-----------------------------------

ICO Decision Notice on my previous FOIA request.

For your information, I have attached a (.pdf) copy of the Decision Notice Reference: FS50198733 of the 8th February 2010.

http://www.ico.gov.uk/upload/documents/decisionnotices/2010/fs_50198733%20.pdf

There must not be a repeat of the delays which caused the Information Commissioner to issue an Information Notice, breach of which amounts to a Contempt of Court by the individuals responsible:

"63. The information request in this case was made on 14 November 2007. The public authority failed to comply with section 1(1) until 8 February 2008. In failing to provide a response compliant with section 1(1) within 20 working days of receipt of the request, the public authority breached section 10(1).

[...]

Information Notice

75. During the course of his investigation, the Commissioner has encountered considerable delay on account of the Home Office's reluctance to meet the timescales for response set out in his letters. The delays were such that the Commissioner found it necessary to issue an Information Notice in order to obtain details relevant to his investigation.

76. Accordingly, the Commissioner does not consider the Home Office's approach to this case to be particularly co-operative, or within the spirit of the Act. As such he will be monitoring the authority's future engagement with the ICO and would expect to see improvements in this regard."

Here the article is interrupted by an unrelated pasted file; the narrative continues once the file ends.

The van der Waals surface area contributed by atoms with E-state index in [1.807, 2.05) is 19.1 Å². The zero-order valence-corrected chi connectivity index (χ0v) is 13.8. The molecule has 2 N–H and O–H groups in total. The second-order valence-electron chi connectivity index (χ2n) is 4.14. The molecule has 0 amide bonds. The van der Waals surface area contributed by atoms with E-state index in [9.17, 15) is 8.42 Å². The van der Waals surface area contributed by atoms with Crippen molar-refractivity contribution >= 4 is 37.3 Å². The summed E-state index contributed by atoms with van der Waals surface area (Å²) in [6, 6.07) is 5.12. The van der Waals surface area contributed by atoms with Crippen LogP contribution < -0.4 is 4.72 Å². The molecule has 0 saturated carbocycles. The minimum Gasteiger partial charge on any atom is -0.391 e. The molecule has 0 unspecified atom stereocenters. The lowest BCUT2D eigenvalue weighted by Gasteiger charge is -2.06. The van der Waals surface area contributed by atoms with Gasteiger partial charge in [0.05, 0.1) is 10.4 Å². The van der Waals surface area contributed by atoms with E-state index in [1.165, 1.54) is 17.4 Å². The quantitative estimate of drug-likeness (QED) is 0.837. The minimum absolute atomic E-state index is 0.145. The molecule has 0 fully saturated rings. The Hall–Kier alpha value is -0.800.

-------------------

Ministerial Statement to the House of Lords:
Terrorism: Stop and Search
10 June 2010

by Baroness Neville-Jones the Minister of State (Security) at the Home Office,

http://www.theyworkforyou.com/wms/?id=2010-06-10a.66.0&s=speaker%3A13936#g66.1
HL Deb, 10 June 2010, c66WS

http://www.publications.parliament.uk/pa/ld201011/ldhansrd/text/100610-wms0004.htm#10061034000361

--------------------

Please provide the requested information, ideally by publishing it on your public world wide website, or alternatively by email.

Ideally this should *not* be in the form of a "copy and paste" locked Adobe .pdf file, or similar, attachment.

In the unlikely event that this information is not already available in a standard electronic format, then please explain the reasons why, when you provide the information in another format.

If you are proposing to make a charge for providing the information requested, please provide full details in advance, together with an explanation of any proposed charge.

If you decide to withhold any of the information requested, you should clearly explain why you have done so in your response, by reference to the Freedom of Information Act 2000 legislation.

If your decision to withhold is based upon an evaluation of the Public Interest, then you should clearly explain which public interests you have considered and why you have decided that the public interest in maintaining the exception(s) outweighs the public interest in releasing the information.

I look forward to receiving the information requested as soon as possible and in any event, within the statutory 20 working days from receipt of this email i.e. no later than Wednesday 7th July 2010

Yours Sincerely,